Larraine Odell – vocals
Beginning her professional singing career with the group CMU with whom she recorded two albums, Larraine performed at numerous venues throughout Jazznights Larraine Odell 010413 (27)the UK and Europe, including the Purcell Room, RFH.  Boxford Fleece & Ronnie Scott’s.Larraine possesses a unique smouldering tonal quality and a subtle jazz phrasing style that has elicited great praise from two of her own vocal mentors, Mark Murphy and Sheila Jordan. “A sensitive singer who exudes a fine-honed jazz sensibility with every phrase.” She has since appeared at Ronnie Scott’s Club as a member of the group Jimpster, at the Boxford Fleece with pianist Steve Lodder, most of the other jazz clubs in the region, and at the Aldeburgh, Layer Marney and Southwold Jazz Festivals.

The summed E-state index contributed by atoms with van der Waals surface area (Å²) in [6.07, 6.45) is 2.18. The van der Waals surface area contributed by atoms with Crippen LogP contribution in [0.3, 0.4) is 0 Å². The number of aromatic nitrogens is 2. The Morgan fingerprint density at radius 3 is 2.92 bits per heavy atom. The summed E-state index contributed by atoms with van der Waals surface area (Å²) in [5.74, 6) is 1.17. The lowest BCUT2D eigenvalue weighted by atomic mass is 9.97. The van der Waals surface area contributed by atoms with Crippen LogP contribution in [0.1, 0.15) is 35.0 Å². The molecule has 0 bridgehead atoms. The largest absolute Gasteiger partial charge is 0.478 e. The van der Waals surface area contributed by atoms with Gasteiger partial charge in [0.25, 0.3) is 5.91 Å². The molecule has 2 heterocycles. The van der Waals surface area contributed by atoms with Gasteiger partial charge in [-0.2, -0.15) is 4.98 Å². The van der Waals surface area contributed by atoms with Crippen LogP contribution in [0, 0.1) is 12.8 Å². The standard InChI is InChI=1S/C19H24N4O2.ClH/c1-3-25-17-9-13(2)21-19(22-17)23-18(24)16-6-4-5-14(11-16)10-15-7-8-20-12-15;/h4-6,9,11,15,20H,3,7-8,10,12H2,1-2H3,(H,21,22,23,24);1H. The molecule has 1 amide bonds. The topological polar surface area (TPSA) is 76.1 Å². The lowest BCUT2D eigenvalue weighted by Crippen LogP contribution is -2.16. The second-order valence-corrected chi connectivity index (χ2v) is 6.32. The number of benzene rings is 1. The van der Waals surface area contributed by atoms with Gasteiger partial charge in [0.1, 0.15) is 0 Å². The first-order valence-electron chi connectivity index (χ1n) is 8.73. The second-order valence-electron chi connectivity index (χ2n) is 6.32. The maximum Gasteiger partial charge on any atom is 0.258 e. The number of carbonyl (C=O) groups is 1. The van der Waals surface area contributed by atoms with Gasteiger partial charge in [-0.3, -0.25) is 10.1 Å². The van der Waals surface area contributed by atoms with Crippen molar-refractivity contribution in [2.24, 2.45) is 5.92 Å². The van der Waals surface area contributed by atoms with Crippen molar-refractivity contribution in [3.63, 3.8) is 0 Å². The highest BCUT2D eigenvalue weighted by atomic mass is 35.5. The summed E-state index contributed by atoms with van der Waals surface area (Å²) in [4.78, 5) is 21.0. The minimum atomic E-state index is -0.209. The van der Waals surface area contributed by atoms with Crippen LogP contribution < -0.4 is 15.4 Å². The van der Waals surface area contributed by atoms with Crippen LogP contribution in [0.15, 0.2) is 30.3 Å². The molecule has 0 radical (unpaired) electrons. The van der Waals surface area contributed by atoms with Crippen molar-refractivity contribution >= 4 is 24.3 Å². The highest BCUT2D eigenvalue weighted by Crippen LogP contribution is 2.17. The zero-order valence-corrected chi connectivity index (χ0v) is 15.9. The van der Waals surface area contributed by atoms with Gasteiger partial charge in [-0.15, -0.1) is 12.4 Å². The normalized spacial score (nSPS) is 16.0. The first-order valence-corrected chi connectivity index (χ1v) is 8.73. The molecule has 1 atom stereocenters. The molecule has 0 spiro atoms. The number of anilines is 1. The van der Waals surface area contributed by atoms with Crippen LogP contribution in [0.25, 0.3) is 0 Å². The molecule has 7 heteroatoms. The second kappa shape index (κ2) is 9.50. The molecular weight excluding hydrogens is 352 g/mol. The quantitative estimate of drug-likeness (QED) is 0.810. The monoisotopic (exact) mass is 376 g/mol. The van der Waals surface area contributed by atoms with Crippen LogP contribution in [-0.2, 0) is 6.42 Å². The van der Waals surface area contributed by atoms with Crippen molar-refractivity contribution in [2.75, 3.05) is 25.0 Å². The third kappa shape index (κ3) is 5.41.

Larraine opened the her set with:

1. Alone Together
(Music by Arthur Schwartz and Lyrics from Howard Dietz. First performed Jazznights Larraine Odell 010413 (28)in the 1932 Broadway Musical, Flying Colours. Larraine sang this at a medium tempo with solos from Simon Brown and Steve Cook accompanied by the power drumming of Roger Odell.
2. The 1939 I Concentrate on You from Cole Porter followed at a slower speed and ended up as at a much slower speed due to mike and amp problems – immediately attended to be the acting sound engineers Simon Brown & Roger Odell!
3. Inspired by a visit last week to Cleo Laine’s concert at Bury St Edmunds, Larraine sang a beautiful ballad, the 1937 Easy Living which was  very sympathetically supported by the trio.
4. Due to the earlier ‘glitches’ Larraine’s  set was sadly cut short with an up tempo version of Old Devil Moon.

Mick Hanson then joined the band for his first set which included:
5. Rodgers & Hart’s I Didn’t Know What Time It Was (1939) was played at a medium tempo which allowed all the band t o truly ‘get involved’ with Mick.